Brian Firenzi is a screenwriter by day and comedy video maker by night. He wants his tombstone to read “Free Candy Inside.” He made the following video, “Sarah Palin for President 2012.”

12th Street: Whose voice is that in the video?

Brian Firenzi: It’s mine—trying to do my best Sam Elliot impersonation.

12th Street: Why did you make the video?

Brian Firenzi: It’s pretty clear to me that Palin has her eyes set on the presidency, so I asked myself what would her platform run on. What identity would they pick to shape her policies? The first thing that came to mind was the Mother Figure—a smug, traditionally above-reproach matriarch who is right when she’s wrong; the source of all your anger, happiness, sadness; and, as Freud would interject, pent-up sexual frustration. How are you going to reject Palin, really, when “she” spent eight hours in labor for you?

12th Street: What went into making it?

Brian Firenzi: It wasn’t difficult to come up with a series of short, metaphorical vignettes that didn’t actually involve Palin, yet would be (hypothetically) indicative of her strong will, homespun wisdom, and immovable sense of right and wrong as a mother. I guess you could say that by proxy, my ad inadvertently painted the Democratic Congress as a spoiled child in need of a good spanking—an image small-government conservatives probably think fondly of.

12th Street: Would you elaborate on what you mean by “spoiled” and “small-government conservatives”?

Brian Firenzi: By “small-government conservatives,” I refer to the section of people who think it’s the Democratic-controlled congress’ fault for getting us into this economic crisis—claiming Bush vocally pushed for reform over and over, blaming Pelosi, Herb & Marion Sandler, etc. By painting Palin as a Mother Figure in these ads, I think I’m making the Democrats look like children.

12th Street: Are they like children?

Brian Firenzi: No, I don’t think so. But if I were serious about these ads, I bet I might.

12th Street: What kind of response did you get?

Brian Firenzi: On YouTube, some of the subscribers that I already get from my 5-second Film Series generally liked the Palin ads, whereas, when it got featured on the prominent comedy website, the reaction was far more mixed and interesting.

12th Street: Will you do more if she runs in 2012?  And do you honestly think it will happen?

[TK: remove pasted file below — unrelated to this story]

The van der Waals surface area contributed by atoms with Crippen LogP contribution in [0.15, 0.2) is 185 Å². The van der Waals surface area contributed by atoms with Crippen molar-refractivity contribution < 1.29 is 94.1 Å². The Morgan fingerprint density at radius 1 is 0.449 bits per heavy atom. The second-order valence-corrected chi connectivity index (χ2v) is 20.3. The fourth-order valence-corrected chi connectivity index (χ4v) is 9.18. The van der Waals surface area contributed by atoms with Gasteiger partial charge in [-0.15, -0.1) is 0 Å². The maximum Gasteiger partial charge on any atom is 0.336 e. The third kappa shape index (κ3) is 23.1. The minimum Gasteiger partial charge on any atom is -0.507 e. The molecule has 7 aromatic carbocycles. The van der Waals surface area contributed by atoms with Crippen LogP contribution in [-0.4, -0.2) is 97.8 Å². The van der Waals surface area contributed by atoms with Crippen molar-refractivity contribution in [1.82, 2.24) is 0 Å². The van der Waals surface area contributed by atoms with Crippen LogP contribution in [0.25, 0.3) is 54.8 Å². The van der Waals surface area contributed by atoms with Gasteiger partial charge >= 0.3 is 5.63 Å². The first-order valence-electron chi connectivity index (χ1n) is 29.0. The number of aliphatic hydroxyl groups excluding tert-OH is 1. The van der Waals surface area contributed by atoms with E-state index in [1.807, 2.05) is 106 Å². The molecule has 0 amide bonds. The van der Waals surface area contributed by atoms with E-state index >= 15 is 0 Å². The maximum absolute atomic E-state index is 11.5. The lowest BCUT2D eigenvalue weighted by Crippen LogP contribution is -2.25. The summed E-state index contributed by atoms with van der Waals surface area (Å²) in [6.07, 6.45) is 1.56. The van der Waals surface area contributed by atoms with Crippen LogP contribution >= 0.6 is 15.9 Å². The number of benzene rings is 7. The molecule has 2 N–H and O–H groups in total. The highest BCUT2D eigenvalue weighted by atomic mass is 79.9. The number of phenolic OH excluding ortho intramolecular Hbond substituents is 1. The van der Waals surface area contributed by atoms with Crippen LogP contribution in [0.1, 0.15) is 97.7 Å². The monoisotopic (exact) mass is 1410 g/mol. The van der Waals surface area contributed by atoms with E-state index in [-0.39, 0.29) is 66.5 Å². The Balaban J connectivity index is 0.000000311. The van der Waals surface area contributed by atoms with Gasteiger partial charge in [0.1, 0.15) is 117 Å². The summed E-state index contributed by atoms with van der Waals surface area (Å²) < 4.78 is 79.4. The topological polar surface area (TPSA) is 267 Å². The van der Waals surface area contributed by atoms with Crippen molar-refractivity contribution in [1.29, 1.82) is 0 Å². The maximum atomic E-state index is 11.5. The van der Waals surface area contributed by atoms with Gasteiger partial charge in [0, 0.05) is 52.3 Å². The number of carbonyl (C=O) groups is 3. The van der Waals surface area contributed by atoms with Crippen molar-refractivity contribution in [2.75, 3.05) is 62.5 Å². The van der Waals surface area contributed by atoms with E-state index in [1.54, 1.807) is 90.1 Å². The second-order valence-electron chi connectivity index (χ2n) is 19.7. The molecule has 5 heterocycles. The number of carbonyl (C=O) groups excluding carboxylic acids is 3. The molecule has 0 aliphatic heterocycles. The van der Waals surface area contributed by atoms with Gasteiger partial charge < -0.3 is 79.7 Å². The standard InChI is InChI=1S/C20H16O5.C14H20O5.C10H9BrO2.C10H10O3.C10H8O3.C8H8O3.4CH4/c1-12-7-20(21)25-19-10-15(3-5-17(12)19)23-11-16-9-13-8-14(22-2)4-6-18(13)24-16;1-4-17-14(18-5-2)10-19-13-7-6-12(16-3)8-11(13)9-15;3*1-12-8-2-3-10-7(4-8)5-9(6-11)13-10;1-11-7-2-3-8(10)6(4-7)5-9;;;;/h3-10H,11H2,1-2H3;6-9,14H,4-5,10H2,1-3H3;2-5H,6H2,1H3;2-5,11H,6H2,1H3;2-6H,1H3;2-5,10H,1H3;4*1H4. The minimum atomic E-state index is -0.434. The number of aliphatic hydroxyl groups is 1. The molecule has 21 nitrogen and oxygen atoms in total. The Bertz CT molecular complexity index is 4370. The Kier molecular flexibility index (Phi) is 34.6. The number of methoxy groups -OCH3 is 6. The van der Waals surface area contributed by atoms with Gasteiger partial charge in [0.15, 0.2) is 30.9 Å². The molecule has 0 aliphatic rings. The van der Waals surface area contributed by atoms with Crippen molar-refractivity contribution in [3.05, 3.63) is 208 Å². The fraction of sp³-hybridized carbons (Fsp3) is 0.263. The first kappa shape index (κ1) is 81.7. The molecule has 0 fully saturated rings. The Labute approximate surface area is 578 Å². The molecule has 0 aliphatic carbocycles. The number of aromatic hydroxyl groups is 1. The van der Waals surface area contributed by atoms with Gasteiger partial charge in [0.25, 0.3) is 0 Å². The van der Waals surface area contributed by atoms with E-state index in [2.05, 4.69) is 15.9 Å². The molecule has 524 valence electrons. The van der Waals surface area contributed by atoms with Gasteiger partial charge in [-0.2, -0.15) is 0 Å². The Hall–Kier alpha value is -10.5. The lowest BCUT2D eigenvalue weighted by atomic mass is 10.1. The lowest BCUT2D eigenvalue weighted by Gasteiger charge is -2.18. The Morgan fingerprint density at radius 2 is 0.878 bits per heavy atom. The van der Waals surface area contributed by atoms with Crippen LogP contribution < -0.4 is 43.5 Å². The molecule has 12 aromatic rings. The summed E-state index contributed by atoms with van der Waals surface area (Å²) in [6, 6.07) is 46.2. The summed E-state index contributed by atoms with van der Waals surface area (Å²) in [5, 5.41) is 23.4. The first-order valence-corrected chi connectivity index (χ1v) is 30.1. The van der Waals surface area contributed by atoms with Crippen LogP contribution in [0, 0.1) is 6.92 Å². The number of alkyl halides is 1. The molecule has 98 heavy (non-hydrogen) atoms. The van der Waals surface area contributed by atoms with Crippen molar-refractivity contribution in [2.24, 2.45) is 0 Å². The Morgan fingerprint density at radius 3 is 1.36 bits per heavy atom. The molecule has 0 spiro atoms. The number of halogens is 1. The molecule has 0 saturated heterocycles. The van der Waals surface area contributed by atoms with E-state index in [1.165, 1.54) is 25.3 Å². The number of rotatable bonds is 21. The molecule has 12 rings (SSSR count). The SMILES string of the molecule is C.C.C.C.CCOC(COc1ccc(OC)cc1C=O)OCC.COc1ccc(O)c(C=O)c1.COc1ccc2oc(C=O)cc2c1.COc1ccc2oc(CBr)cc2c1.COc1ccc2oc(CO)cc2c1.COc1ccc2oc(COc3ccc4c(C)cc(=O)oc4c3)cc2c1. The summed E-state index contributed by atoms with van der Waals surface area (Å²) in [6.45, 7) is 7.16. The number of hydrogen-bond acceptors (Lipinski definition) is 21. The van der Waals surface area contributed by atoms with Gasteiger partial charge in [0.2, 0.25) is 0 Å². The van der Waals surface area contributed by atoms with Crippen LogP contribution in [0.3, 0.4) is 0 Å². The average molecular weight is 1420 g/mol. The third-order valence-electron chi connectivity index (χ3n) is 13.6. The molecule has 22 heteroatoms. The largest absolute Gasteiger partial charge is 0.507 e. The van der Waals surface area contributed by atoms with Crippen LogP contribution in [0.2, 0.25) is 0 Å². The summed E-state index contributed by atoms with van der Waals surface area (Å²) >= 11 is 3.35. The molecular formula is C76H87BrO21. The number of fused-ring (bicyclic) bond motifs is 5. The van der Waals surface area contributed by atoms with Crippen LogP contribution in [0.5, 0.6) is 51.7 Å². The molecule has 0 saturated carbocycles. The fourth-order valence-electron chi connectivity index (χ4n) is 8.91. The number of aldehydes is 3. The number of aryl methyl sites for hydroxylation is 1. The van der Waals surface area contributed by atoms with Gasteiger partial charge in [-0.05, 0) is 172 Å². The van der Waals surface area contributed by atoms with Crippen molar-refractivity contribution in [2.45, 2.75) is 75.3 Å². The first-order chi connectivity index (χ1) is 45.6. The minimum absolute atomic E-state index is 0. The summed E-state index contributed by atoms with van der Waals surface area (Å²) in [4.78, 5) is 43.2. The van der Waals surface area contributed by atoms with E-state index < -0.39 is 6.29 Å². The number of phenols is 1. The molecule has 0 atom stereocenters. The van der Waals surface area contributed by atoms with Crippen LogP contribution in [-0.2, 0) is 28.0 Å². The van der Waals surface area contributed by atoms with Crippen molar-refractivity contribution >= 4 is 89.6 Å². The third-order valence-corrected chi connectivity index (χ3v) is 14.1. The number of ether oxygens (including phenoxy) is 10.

Brian Firenzi: I may do some more Palin 2012 ads if time on my other projects (and of course, work) permits. It all depends on if I stumble across a funny story or hook that would be great. I have this fantasy of Palin disappearing into the Alaskan wilderness after the elections and never returning, but that won’t be happening. More likely, she’ll remain a minor tabloid fixture, do some PR image reshaping and become a New York senator. And if I’m the only one who’s made a Sarah Palin parody video, I’m clearly living in an alternate dimension where nobody can tell what’s funny.

Brian Firenzi, 23, graduated from the University of Southern California for Screenwriting. He is the co-creator of, a short-form comedy website. Firenzi currently edits promos for daytime TV shows in Hollywood.


East Village comic and writer Chris Sifflet touches on the essentials, including politics, the future of crappy celebrities, Steve Fossett, and what it would be like if Sarah Palin didn’t look like Sarah Palin.

12th Street: At 12th Street we work to promote literature as an engine of democracy, with fiction, poetry, and non-fiction as “oil” to that engine. Where does stand-up comedy fit in?

Chris Sifflet: I heard Jerry Seinfeld talk, after George Carlin’s death, on Larry King. He was talking about politics and how comedians tell the truth, and he said “comedy is a little truth and a whole lot of lies.” I think now, especially in New York, comedy has kind of taken a shift. I only go for honesty. When I first started it wasn’t about that, now I’m totally honest, I talk about stuff that actually happens.

12th Street: So you swing more toward the non-fiction realm?

CS: Yeah definitely more toward non-fiction.

12th Street: Do you think stand-up fits in with poetry?

CS: I do think it fits in with poetry, I think it fits in with music too. Poetry and stand-up are very much aligned. The both can be improvised: poetry slams, things like that. It just depends on the comic.

12th Street: What would you be doing if you weren’t a comedian?

CS: I’d be a nurse. My mother was a nurse and my Dad’s a doctor. My parents would have conversations at the dinner table, you know, my Mom would be telling my Dad, “Oh yeah, I opened a man’s chest today and grabbed his heart and had to pump it, and then his eye starting spurtin’ blood, so I had to close that, but then his nose started bleeding so I had to close that.” So it was basically like a cartoon where she was plugging holes and blood would keep spraying out somewhere and it hit her face. That was, like, every conversation she’d talk about. Like removing light bulbs from people’s—

12th Street: Okay!

CS: And that was everyday, man. So that’s partly where my humor comes from. The very dark, graphic conversations my mother would have with my Dad. Strangely enough though my Dad’s afraid of blood.

12th Street: Your Dad’s a doctor—

CS: He faints when he sees blood.

12th Street: So what kind of medicine does he practice?

CS: Internal Medicine. (more…)